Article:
[Note: Built just 6 years before in 1968 in expectation of ever-increasing enrollment rates Stateman Towers have become a bit of a white elephant. The etymology of the phrase is interesting. It is said to come from the historic practice of the King of Siam (now Thailand) giving rare albino elephants to courtiers who had displeased him, so that they might be ruined by the animals' upkeep costs.]

Statesman Towers, 1974

Enrollment decreases and off campus housing close dorms (1974 Sycamore, page 3)
The sign reads: "For sale by owner. If interested phone 232-6311 and ask for Al"
Al is a reference to Alan Carson Rankin, Indiana State University's seventh president (1965 - 1975)


School of Business

Business Building 1975

The Business Building 1975 Sycamore, page 49

New Program: Today’s Changes
The newest development in the ISU School of Business during the 1974-75 year was the offering of a two-year secretarial associate degree program.
Organized so a person with no previous background in the field of business can enter and succeed, the associate arts program consists of 62 semester hours of college courses which prepare students of secretarial positions in business, professional, and government offices.
Announcement of the program was made in October, 1974, by Dr. Ralph E. Mason, chairman of the Department of Business-distributive Education and Office Administration.
Newly approved by the Indiana Commission for Higher Education, the associate degree program is the result of curriculum revision based on a 1972 study of 10-year graduates of the former ISU secretarial science certificate program.
While most of the course work is concentrated in secretarial and related business areas, several basic educations courses are included to broaden the student’s background knowledge, according to Mason.
All courses required in the program are regular college courses, and the credit earned can be transferred to another program if the student desires.
For example, a student may elect to continue in school and work toward a four year bachelor’s degree.
Secretarial students in the upper one third of their graduating classes in high school, who successfully pass an examination in secretarial skill may be eligible for the ISU Secretarial Work Scholarship.

No “Sure” Job; But Not Bad
With the decline of openings in the teaching professions during the 1970’s, a large number of students have turned to the business world for that “sure” job.
As most business majors would be quick to point out, there are no "sure" jobs even in the business area - but the well-prepared graduate does have good odds of starting at a job with above average pay. ISU's School of Business, which attracts students from throughout the world, is organized to operate through four departments (Accounting, Business-Distributive Education and Office Administration, Management- Finance, and Marketing), a bureau of business research, and an office for graduate studies in business administration (MBA).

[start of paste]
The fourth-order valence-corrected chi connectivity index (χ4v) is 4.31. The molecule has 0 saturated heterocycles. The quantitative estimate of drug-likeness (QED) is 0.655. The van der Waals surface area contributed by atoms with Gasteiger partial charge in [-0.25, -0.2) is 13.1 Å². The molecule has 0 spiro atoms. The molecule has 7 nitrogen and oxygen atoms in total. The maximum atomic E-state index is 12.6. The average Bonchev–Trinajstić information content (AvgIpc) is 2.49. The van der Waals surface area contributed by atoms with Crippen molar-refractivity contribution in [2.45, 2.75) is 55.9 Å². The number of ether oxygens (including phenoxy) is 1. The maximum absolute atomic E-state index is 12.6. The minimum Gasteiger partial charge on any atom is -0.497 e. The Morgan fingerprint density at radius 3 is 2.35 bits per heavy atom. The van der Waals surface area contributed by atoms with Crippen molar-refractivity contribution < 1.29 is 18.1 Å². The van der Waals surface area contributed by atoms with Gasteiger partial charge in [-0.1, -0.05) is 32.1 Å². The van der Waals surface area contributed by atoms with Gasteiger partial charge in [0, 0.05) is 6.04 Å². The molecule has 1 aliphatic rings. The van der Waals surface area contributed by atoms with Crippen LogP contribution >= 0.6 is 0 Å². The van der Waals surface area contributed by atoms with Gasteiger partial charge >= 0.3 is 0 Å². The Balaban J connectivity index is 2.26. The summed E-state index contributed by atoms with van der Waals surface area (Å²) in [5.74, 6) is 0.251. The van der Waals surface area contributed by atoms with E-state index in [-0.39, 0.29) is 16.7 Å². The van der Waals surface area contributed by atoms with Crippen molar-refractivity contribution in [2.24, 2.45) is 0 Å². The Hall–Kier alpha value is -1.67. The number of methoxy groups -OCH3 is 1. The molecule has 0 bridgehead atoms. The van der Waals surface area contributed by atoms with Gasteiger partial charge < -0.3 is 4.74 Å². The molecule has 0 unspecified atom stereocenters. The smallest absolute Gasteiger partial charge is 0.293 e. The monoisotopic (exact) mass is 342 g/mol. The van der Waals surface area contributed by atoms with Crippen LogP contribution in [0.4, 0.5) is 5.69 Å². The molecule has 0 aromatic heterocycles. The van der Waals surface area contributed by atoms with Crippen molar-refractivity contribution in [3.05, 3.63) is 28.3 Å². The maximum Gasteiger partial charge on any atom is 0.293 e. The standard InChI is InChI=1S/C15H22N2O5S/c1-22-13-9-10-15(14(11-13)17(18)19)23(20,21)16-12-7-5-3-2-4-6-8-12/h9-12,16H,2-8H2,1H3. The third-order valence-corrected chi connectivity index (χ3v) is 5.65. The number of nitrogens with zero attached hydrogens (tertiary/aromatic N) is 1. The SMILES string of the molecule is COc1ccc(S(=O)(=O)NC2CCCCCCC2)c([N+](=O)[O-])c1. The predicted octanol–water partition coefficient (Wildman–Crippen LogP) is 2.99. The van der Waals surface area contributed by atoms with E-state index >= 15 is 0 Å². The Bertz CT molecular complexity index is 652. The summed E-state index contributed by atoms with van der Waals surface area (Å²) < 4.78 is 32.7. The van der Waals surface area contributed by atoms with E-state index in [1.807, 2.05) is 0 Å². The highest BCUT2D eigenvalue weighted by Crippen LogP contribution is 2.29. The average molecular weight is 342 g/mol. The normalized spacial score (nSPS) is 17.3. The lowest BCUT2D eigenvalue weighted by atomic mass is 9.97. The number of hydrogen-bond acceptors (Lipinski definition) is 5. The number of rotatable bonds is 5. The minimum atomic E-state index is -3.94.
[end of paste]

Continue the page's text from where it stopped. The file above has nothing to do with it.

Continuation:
Four major objective guide the operation of the School of Business. These objectives recognize the need to:

(1) provide a broad background of academic offerings and to give breadth to the student's perspective by integrating knowledge among all fields of learning;
(2) provide education background that will equip men and women for administrative and executive positions in both the private business sector and in government;
(3) prepare men and women for positions as business and distributive education teachers; and
(4) develop the necessary specialized abilities and skills needed by the college graduate to enter into life's work and to progress in it.

In the School of Business emphasis is placed on developing in the student an ability to communicate effectively, to make wise choices, to think critically, to identify the problems of life, and to develop a way of solving or reconciling problems.
Organizational and executive operations are taught in total perspective. The prospective business man and the prospective teacher are encouraged to learn concurrently the functions of an effective citizen in his culture and an effective member in his occupation or profession.
All levels of operations - routine procedures, problem-solving techniques, and creative experiences – are given appropriate attention at appropriate times.
Major efforts are made to develop flexible personalities who expect and welcome change and who can adjust to change when times, places, and conditions justify it.
The educational process in the School of Business emphasizes personal, social, economic, and moral growth through interesting, varied, meaningful, and purposeful experiences.
Among the undergraduate majors offered in the School of Business are accounting, finance, general business, management, marketing, office administration, and two-year secretarial.
Teacher certification on the undergraduate program is available in business education, distributive education, business teaching secondary (minor), and vocational business and office education. (1975 Sycamore, page 45)

Accounting Club